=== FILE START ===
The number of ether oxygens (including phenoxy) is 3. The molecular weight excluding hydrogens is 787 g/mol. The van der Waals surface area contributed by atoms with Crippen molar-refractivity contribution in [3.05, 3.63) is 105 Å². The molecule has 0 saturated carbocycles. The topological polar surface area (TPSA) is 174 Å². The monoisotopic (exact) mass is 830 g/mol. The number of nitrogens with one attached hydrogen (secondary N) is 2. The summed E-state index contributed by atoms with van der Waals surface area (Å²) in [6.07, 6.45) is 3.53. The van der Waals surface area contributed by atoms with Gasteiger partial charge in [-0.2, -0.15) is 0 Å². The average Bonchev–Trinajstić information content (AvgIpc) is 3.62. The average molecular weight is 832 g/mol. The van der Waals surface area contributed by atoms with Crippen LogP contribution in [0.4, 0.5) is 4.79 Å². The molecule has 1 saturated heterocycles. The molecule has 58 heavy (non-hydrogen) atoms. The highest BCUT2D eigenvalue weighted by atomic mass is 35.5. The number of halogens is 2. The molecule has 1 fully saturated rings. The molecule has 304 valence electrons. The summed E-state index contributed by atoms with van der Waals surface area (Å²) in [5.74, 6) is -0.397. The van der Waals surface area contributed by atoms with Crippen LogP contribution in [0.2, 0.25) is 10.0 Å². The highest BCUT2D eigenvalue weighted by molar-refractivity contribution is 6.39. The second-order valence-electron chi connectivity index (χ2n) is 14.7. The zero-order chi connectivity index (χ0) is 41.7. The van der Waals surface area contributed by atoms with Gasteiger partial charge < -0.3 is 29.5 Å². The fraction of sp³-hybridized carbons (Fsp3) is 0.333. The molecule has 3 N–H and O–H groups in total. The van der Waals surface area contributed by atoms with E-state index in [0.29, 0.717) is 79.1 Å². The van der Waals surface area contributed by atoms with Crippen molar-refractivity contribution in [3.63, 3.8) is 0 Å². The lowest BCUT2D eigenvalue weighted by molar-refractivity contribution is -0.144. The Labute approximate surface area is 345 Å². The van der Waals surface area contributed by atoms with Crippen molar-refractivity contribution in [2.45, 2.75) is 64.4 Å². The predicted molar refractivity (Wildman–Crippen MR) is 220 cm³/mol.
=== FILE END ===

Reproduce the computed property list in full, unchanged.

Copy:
The number of ether oxygens (including phenoxy) is 3. The molecular weight excluding hydrogens is 787 g/mol. The van der Waals surface area contributed by atoms with Crippen molar-refractivity contribution in [3.05, 3.63) is 105 Å². The molecule has 0 saturated carbocycles. The topological polar surface area (TPSA) is 174 Å². The monoisotopic (exact) mass is 830 g/mol. The number of nitrogens with one attached hydrogen (secondary N) is 2. The summed E-state index contributed by atoms with van der Waals surface area (Å²) in [6.07, 6.45) is 3.53. The van der Waals surface area contributed by atoms with Gasteiger partial charge in [-0.2, -0.15) is 0 Å². The average Bonchev–Trinajstić information content (AvgIpc) is 3.62. The average molecular weight is 832 g/mol. The van der Waals surface area contributed by atoms with Crippen LogP contribution in [0.4, 0.5) is 4.79 Å². The molecule has 1 saturated heterocycles. The molecule has 58 heavy (non-hydrogen) atoms. The highest BCUT2D eigenvalue weighted by atomic mass is 35.5. The number of halogens is 2. The molecule has 1 fully saturated rings. The molecule has 304 valence electrons. The summed E-state index contributed by atoms with van der Waals surface area (Å²) in [5.74, 6) is -0.397. The van der Waals surface area contributed by atoms with Crippen LogP contribution in [0.2, 0.25) is 10.0 Å². The highest BCUT2D eigenvalue weighted by molar-refractivity contribution is 6.39. The second-order valence-electron chi connectivity index (χ2n) is 14.7. The zero-order chi connectivity index (χ0) is 41.7. The van der Waals surface area contributed by atoms with Gasteiger partial charge < -0.3 is 29.5 Å². The fraction of sp³-hybridized carbons (Fsp3) is 0.333. The molecule has 3 N–H and O–H groups in total. The van der Waals surface area contributed by atoms with E-state index in [0.29, 0.717) is 79.1 Å². The van der Waals surface area contributed by atoms with Crippen molar-refractivity contribution in [3.63, 3.8) is 0 Å². The lowest BCUT2D eigenvalue weighted by molar-refractivity contribution is -0.144. The Labute approximate surface area is 345 Å². The van der Waals surface area contributed by atoms with Crippen molar-refractivity contribution in [2.45, 2.75) is 64.4 Å². The predicted molar refractivity (Wildman–Crippen MR) is 220 cm³/mol.